EXCEL (Executive Compensation for Excellence and Leadership) is our short-term variable incentive plan for executives. For a discussion of the EXCEL plan, target allocations for our Named Executive Officers and performance under the plan for 2008, see the discussion in the Compensation Discussion and Analysis under the heading Annual Variable Pay.
In 2008, the Compensation Committee selected Net Cash Generation and Combined Consumer Digital Imaging Group (CDG) and Graphics Communication Group (GCG) Year-Over-Year Percent Revenue Growth as the two primary metrics for EXCEL, each of which was equally weighted. The definitions of both metrics, which are non-GAAP financial measures, are as follows:
In establishing the 2008 EXCEL performance matrix using these two performance metrics (as discussed on page 40 of this Proxy Statement), results between the goals shown in the performance matrix were interpolated to derive a percentage, except, however, that the revenue growth curve accelerated after 8.5% (the midpoint of the communicated guidance), and the net cash generation curve was flatter within the range of guidance and accelerated equally both positively and negatively for performance outside the range. Due to Company results in 2008, our Named Executive Officers did not earn an EXCEL award for 2008.
2008 Leadership Stock
On December 11, 2007, the Compensation Committee approved a performance stock allocation to each Named Executive Officer pursuant to the 2008 performance cycle of the Leadership Stock Program. The allocations became effective on January 1, 2008. Leadership Stock may be earned by our executives at the end of a performance cycle if the Company achieves the performance threshold established for the performance cycle. The actual number of stock units earned by an executive is based on the executives target allocation multiplied by the applicable performance percentage based on the Companys performance. Any unearned units are forfeited at the end of the performance period. The performance metric established for the 2008 performance cycle is discussed in the Compensation Discussion and Analysis under the heading Leadership Stock 2008 Performance Cycle Awards. The specific metric definition, which is a non-GAPP financial measure, is:
For the 2008 Leadership Stock performance cycle, the payment of any stock units earned under the program for the 2008 performance cycle is delayed for two years contingent on the executives continued employment with the Company. During this two-year vesting period, dividend equivalents accrue on the stock units, but payment of the dividends is also subject to this two-year vesting period. At the end of the two-year period, the stock units and the dividend equivalents earned on these stock units are paid to the executive in the form of shares of Company common stock. All shares earned under the Leadership Stock program are granted under the Companys 2005 Omnibus Long-Term Compensation Plan. Due to Company results, there were no shares of common stock earned under the 2008 Leadership Stock performance cycle.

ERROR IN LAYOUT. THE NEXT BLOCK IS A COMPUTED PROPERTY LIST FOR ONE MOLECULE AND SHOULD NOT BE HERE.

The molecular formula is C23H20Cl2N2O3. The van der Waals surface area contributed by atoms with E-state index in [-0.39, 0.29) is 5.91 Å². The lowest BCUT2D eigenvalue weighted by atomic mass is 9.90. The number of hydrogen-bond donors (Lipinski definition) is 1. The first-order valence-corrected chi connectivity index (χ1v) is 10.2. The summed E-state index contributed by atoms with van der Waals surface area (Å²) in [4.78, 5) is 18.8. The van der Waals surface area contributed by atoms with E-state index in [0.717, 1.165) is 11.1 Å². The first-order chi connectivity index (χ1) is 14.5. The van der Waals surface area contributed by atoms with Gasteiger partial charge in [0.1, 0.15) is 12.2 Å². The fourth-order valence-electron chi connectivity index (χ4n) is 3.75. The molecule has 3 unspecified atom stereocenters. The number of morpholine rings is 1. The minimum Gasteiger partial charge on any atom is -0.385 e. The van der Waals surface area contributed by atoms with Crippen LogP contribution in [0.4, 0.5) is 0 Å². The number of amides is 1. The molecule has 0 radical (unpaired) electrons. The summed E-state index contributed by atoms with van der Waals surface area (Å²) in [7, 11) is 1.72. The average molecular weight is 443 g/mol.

2008 Option Grants
On December 9, 2008, the Compensation Committee approved a non-qualified stock option grant for each Named Executive Officer. Stock options granted in 2008 have a seven-year term and vest in three substantially equal annual installments beginning on the first anniversary of the grant date. Upon termination of employment, all unvested stock options will be forfeited, except in certain cases. If a Named Executive Officers employment is terminated as a result of death, disability, transfer or divestiture (as defined in the plan), all unvested stock options will fully vest and will expire on the third anniversary date of the Named Executive Officers termination of employment. If a Named Executive Officers employment is terminated as a result of retirement, layoff, pursuant to a special separation program or for an approved reason, any unvested stock options will continue to vest and will expire three years after termination of employment. The exercise price of the stock options granted to the Named Executive Officers on December 9, 2008 is $7.41, the mean between the high and low price at which the Kodak shares traded on the NYSE on the grant date. All options are granted under the Companys 2005 Omnibus Long-Term Compensation Plan.
OUTSTANDING EQUITY AWARDS AT 2008 FISCAL YEAR-END TABLE (1)
The following table sets forth additional information concerning option awards and stock awards held by Named Executive Officers as of December 31, 2008, including awards granted during 2008 and described in the Grants of Plan-Based Awards Table.